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Progress Toward Global Eradication of Poliomyelitis, 1997

In 1988, the World Health Assembly adopted the goal of eradicating poliomyelitis by 2000 (1). Substantial progress toward this goal has been reported from many areas of the world (2). Since 1988, all but four countries with endemic polio have conducted National Immunization Days * (NIDs), and most countries have established sensitive surveillance systems for acute flaccid paralysis (AFP). This report updates progress toward global polio eradication in 1997 based on data available from the World Health Organization (WHO) as of May 18, 1998.

PROGRESS IN IMPLEMENTING STRATEGIES

Routine vaccination

Global coverage with three doses of oral poliovirus vaccine (OPV3) among infants was 73% in 1988 and was 81% during 1996-1997 (Figure_1). OPV3 coverage remains lowest in the African Region (AFR) (54% in 1996); however, OPV3 coverage was greater than 50% for the first time in 1996.

Supplementary vaccination

During 1997, approximately 450 million children aged less than 5 years in 80 countries were vaccinated during NIDs. As of May 1998, NIDs have been conducted in every country with endemic polio, including all countries in Asia, Europe, and Africa (except the Democratic Republic of Congo {DR Congo}, Liberia, Sierra Leone, and Somalia). NIDs are planned during 1998 in DR Congo, Sierra Leone, Somalia, and possibly Liberia.

Initiatives to coordinate NIDs across national and regional borders continued in 1997. For the third consecutive year, in April and May 1997, "Operation MECACAR" synchronized NIDs in 19 countries of the European Region (EUR) and Eastern Mediterranean Region (EMR) (including the Russian Federation) and achieved OPV3 coverage of greater than 90% (60 million children). During December 1997, eight countries in the South East Asian Region (SEAR) coordinated NIDs to vaccinate 190 million children during a 1-week period. Reported OPV3 coverage was greater than 85% in Afghanistan and greater than 90% in Bangladesh, India, and Pakistan. NIDs in India reached 134 million children in 1 day during December 1997.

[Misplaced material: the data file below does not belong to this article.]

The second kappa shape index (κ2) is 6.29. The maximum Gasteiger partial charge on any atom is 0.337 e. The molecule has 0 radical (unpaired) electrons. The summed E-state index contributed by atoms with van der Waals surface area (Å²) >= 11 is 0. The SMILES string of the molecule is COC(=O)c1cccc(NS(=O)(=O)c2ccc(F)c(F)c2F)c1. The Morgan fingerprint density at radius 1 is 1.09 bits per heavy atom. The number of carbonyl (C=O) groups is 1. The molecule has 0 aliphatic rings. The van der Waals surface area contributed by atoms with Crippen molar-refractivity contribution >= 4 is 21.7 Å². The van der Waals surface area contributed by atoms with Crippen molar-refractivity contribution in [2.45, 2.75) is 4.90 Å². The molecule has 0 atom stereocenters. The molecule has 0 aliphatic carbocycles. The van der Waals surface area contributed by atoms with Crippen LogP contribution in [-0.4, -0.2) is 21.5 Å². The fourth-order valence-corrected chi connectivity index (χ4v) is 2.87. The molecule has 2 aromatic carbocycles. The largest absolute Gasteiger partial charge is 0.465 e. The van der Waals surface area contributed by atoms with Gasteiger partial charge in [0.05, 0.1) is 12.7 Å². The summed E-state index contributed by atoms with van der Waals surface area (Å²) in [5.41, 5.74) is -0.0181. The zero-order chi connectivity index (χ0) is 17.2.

Mopping-up vaccination

Targeted supplementary house-to-house vaccination activities ("mopping-up campaigns") were conducted in high-risk areas (areas identified as potential or known foci of continued poliovirus transmission based on surveillance for AFP). During May-June 1997, mopping-up vaccination targeted approximately 1.1 million children aged less than 5 years living in the Mekong River area of Cambodia and Vietnam and in parts of Laos.

AFP surveillance